In California, we’ve made a lot of progress in improving greenhouse gas emissions in the electric sector, but have a long way to go in transportation. We need cleaner cars and robust, clean public transit systems that meaningfully support the state’s growing population.
One of the exciting things about working in transportation is that there are so many angles of approach. This summer, student research assistant Scott Machen and Schatz engineer Jerome Carman are developing strategies to allow a microgrid to control electric vehicle charging loads — which will expand microgrid demand response strategies during power outages and peak use days.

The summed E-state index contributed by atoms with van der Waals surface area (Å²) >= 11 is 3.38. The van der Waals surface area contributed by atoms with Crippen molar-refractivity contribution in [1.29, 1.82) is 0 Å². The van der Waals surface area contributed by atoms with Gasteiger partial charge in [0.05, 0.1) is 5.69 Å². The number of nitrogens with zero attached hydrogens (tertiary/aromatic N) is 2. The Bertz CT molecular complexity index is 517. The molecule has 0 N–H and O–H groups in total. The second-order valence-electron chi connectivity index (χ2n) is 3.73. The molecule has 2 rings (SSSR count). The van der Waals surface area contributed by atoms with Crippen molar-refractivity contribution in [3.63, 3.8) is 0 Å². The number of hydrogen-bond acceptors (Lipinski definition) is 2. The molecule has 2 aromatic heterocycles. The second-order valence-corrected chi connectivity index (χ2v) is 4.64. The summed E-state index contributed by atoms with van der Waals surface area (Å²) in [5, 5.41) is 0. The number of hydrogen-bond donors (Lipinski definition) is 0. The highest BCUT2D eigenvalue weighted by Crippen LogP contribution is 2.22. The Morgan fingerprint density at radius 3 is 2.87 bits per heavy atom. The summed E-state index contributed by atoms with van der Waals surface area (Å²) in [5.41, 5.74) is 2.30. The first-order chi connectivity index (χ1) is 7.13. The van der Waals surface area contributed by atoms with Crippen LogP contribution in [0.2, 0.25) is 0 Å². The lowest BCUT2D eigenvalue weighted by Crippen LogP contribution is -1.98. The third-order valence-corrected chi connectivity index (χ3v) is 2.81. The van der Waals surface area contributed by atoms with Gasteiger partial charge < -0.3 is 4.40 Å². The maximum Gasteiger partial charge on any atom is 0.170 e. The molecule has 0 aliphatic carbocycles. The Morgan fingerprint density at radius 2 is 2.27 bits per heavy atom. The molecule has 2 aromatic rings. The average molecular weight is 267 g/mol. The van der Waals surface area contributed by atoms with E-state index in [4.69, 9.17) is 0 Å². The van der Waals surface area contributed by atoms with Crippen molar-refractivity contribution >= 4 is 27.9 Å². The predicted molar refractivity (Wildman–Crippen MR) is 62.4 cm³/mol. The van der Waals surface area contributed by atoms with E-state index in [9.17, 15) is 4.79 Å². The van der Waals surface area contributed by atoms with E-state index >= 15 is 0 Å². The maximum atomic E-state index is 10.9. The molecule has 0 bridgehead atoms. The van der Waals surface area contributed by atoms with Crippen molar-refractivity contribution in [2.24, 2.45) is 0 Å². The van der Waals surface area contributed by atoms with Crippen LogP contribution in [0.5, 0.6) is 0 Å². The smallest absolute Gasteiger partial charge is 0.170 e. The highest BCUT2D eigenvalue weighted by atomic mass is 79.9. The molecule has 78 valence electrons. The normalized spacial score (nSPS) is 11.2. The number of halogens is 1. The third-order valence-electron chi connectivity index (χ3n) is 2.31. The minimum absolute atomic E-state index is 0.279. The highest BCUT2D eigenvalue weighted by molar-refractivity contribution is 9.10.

Scott’s objective is to build a prototype computer algorithm to enable smart control of electric vehicle charging for the Redwood Coast Airport microgrid. Jerome and Scott are running live tests on system behavior at the Blue Lake Rancheria’s tribal office charging stations, so that we can better predict how microgrids, chargers, and electric vehicles will interact.